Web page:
New York Noir is a documentary about the experience and influence of African-Americans in the history and culture of New York City. It will be shown on the Documentary Channel this week and it is available for purchase online. I spoke to director Marino Amoruso and his colleague from Little Dizzy Home Video, Michael Sutton.
After Barack Obama was elected, some people said there was no longer any need to make a special effort to study black history.
Marino Amoruso: It actually has helped to get a better look at black history. Since Obama was elected and even through the campaign, articles in the newspaper compared him to other firsts in African-American history. Even in the sports section they wrote that without Jackie Robinson Obama’s candidacy would not have been possible. There are black firsts in American history that wouldn’t be written about if he had not been running. The good thing about it is that we’re getting exposed to a whole segment of African-American history beyond Martin Luther King Day.
Michael Sutton: A whole other generation will be re-introduced to this history because of this election. Obama’s story is everyone’s story. Growing up, we always saw the picture of the white Jesus hanging next to the white President. He provides a whole new image of life.
I was glad to hear more in your film about a woman who has always fascinated me, Madame C.J. Walker, who is significant in women’s history as well as black history.
MA: Talk about having two strikes against you — the prospects at that time for black women were domestic help. This woman saw a need, fulfilled a need, and also she had an impact on the self-esteem of black women at that time. They were portrayed as ugly but she told them, “You are beautiful; you’re different but beautiful.” She did not just see a need market-wise and fill; she did a lot for them.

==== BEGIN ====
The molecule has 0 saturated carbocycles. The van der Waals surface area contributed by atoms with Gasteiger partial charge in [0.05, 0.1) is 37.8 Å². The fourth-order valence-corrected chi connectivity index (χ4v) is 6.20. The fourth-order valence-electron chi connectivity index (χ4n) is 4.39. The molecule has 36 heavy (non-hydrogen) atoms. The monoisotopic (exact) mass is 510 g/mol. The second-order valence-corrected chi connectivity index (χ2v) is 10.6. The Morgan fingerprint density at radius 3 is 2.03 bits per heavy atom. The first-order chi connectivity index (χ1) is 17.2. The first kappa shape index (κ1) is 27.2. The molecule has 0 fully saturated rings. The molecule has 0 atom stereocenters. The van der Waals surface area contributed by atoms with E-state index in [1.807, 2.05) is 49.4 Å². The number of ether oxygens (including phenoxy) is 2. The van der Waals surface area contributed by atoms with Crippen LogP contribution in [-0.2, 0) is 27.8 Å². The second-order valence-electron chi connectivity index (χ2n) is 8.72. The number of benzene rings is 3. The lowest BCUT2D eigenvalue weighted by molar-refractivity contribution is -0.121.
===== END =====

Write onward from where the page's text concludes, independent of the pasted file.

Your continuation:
MS: She was the first African-American woman millionaire in the United States. Her hair care products care paved the way for African-American companies and items specially designed for those customers. What she did was important because she cared about making products that were good for the hair and skin, not harsh.
Mr. Amoruso, what brought you to this project?
MA: I did a film on the pride and passion of Italians in America, just to say, “Hey look, we’re not all in the mob.” When I was researching that I found out that some of the most prominent black musicians got their start in speakeasies. Gangsters didn’t care what color you were, they were not intending to make a statement about civil rights. They just wanted to get the music. That led me to do a show about the Harlem renaissance, and that led to finding out more about the African-American community in NY. This is almost like the third in a series.
The research is there if you look for it. It is not in every social studies book but you can find it. I have a very large newsreel archive that I have been gathering over the years to make these films, 1200 hours of newsreel footage. I had all the footage of the World War I outfit; I didn’t even realize I had it. Not just in this film but in a lot of stuff I do, across the board, any ethnicities, you’re always finding material that counters stereotypes, the naïveté at different times of people about different ethnic groups. It is even more pronounced in the African-American culture because they had no defense; they could be shot or hung for standing up for themselves. And there is so much people do not know. They think of slavery as being a Southern thing. People will be surprised to know that Broadway was physically broadened by slave labor and there were more slave traders in New York than any other city except for Charleston.
MS: The piece on Malcolm X in our film is very extensive and many people have said it is one of the best depictions they have seen. Malcolm started out militant and angry but came to understand that the country has to live up to the idea it was based on that all men are created equal. He understood that the best way to get good jobs is to get educated and become VP of a company, that’s what Martin Luther King always stood for.
MA: I look at it as American history. It’s all American history. My favorite quote from Martin Luther King was, “We all came over in different boats but we’re all in the same boat now.” We all face stereotypes You can’t shove things down people’s throats, and that’s how King was smart. One step leads to the next.
One of my heroes has always been Jackie Robinson. My grandfather had the racial views of his time but he was a Dodger fan, and he might not have wanted Robinson to marry his daughter but he respected the man. Step 2, my father went farther toward equality and Step 3 — I grew up thinking, “I’m going to be like Jackie Robinson” — I didn’t see a difference, I just wanted to play like him.